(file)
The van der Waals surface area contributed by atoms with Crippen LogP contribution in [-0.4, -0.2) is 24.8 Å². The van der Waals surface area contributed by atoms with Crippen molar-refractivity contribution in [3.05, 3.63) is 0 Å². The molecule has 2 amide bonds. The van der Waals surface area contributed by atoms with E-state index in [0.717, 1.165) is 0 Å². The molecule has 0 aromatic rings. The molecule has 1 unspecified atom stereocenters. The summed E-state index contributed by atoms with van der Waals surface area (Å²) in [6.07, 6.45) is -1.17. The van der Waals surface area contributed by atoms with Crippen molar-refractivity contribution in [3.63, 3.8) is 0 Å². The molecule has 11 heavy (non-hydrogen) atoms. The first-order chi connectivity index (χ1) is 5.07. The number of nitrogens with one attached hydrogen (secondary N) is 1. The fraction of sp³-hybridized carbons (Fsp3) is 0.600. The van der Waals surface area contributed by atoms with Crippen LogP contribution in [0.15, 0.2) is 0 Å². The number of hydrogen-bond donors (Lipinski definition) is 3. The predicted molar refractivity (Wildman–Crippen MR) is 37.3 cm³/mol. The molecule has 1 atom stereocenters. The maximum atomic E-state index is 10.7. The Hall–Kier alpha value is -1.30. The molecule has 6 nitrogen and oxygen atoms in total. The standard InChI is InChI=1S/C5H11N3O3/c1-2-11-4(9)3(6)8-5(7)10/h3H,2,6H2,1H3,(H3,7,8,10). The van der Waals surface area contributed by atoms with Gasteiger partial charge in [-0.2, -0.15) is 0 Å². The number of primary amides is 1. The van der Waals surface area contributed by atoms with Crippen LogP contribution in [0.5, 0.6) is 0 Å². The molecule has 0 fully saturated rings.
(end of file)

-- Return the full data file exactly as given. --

The van der Waals surface area contributed by atoms with Crippen LogP contribution in [-0.4, -0.2) is 24.8 Å². The van der Waals surface area contributed by atoms with Crippen molar-refractivity contribution in [3.05, 3.63) is 0 Å². The molecule has 2 amide bonds. The van der Waals surface area contributed by atoms with E-state index in [0.717, 1.165) is 0 Å². The molecule has 0 aromatic rings. The molecule has 1 unspecified atom stereocenters. The summed E-state index contributed by atoms with van der Waals surface area (Å²) in [6.07, 6.45) is -1.17. The van der Waals surface area contributed by atoms with Crippen molar-refractivity contribution in [3.63, 3.8) is 0 Å². The molecule has 11 heavy (non-hydrogen) atoms. The first-order chi connectivity index (χ1) is 5.07. The number of nitrogens with one attached hydrogen (secondary N) is 1. The fraction of sp³-hybridized carbons (Fsp3) is 0.600. The van der Waals surface area contributed by atoms with Crippen LogP contribution in [0.15, 0.2) is 0 Å². The number of hydrogen-bond donors (Lipinski definition) is 3. The predicted molar refractivity (Wildman–Crippen MR) is 37.3 cm³/mol. The molecule has 1 atom stereocenters. The maximum atomic E-state index is 10.7. The Hall–Kier alpha value is -1.30. The molecule has 6 nitrogen and oxygen atoms in total. The standard InChI is InChI=1S/C5H11N3O3/c1-2-11-4(9)3(6)8-5(7)10/h3H,2,6H2,1H3,(H3,7,8,10). The van der Waals surface area contributed by atoms with Gasteiger partial charge in [-0.2, -0.15) is 0 Å². The number of primary amides is 1. The van der Waals surface area contributed by atoms with Crippen LogP contribution in [0.5, 0.6) is 0 Å². The molecule has 0 fully saturated rings.